Ordinarily you would have thought Steve Derrett, a usually capable and composed defender who had made his Wales debut some months earlier, would have stepped into the breach for Harris (he had been a regular during the previous season when Harris had a fairly long spell out with an injury), but instead Jimmy Scoular turned to Terry Lewis a nineteen year old from Newport who had made a couple of first team appearances at the back end of the 68/69 campaign. Furthermore, in what represented a great show of faith in the youngster, Jimmy Scoular gave the man marking job on Rodney Marsh (who was always marked man for man when QPR came to Ninian Park) to Lewis and not Dave Carver, the man usually designated to do the job.
With City having made a good start to the season (they were in sixth place going into the game), the combination of lovely, sunny weather and attractive opposition sent the Ninian Park crowd over the 30,000 mark for the first time in a league match since January 1962. The bumper gate of 30,083 remains the second biggest I have been in for a home league game and they certainly got their money’s worth as City turned on the style to win a six goal thriller.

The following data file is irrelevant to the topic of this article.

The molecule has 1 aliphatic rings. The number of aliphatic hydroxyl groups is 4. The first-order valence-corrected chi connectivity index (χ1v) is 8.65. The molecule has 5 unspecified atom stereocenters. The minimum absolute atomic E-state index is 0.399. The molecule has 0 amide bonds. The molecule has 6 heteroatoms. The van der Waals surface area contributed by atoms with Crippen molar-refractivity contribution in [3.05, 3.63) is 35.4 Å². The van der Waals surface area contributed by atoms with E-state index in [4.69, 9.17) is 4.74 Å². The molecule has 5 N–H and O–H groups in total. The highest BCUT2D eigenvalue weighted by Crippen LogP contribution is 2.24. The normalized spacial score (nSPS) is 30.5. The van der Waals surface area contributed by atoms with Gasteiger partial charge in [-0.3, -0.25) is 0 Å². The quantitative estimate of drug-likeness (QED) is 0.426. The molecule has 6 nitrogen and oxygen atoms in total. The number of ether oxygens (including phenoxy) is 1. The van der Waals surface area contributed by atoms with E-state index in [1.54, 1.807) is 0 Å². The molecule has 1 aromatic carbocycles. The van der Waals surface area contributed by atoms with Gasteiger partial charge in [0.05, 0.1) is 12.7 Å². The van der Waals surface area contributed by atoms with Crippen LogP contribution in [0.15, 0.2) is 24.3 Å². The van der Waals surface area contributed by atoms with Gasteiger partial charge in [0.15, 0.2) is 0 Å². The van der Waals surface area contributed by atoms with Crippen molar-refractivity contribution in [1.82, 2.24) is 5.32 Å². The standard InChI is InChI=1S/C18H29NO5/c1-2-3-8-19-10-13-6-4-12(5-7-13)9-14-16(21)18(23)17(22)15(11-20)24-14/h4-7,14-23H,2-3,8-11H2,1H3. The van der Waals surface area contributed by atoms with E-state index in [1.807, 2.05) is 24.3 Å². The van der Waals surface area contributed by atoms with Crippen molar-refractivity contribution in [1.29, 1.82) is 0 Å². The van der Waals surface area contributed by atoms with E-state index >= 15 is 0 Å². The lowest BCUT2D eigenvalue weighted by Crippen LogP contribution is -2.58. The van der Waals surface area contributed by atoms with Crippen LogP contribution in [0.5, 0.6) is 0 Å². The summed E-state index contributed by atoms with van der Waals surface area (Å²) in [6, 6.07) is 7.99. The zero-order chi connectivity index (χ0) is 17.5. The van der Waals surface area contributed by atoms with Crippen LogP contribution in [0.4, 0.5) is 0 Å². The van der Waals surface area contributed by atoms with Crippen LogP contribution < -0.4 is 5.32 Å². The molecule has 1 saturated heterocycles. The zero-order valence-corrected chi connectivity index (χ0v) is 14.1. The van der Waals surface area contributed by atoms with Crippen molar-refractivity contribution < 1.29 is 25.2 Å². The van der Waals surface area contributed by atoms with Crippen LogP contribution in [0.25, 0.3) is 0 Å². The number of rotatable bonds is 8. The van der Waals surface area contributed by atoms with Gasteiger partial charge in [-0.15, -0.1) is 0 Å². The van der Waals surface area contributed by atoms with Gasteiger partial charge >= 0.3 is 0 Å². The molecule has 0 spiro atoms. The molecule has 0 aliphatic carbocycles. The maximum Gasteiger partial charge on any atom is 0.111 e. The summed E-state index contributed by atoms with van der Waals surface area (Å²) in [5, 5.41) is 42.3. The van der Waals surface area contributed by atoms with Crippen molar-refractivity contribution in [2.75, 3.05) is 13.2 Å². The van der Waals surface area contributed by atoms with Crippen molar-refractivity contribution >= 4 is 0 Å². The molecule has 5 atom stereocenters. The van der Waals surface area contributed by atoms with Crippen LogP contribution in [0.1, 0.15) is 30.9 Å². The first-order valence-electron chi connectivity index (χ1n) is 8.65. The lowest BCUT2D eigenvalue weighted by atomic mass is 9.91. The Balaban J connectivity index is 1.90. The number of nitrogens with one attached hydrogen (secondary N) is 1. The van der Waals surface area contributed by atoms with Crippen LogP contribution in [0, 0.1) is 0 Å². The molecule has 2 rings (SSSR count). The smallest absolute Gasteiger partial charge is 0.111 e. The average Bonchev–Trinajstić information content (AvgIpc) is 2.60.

City tore into their visitors from the start and were able to take advantage of the their errant offside trap and some dodgy keeping to put the game virtually beyond QPR after forty five minutes as John Toshack again confirmed that City had one of the hottest young properties in the game at that time on their books. Toshack benefited while the visitor’s backline stood around looking for a linesman’s flag which was not raised for one of his two goals and, with the consistent Peter King also finding the net, Terry Venables’ penalty in reply still left the shell shocked QPR side with a two goal deficit.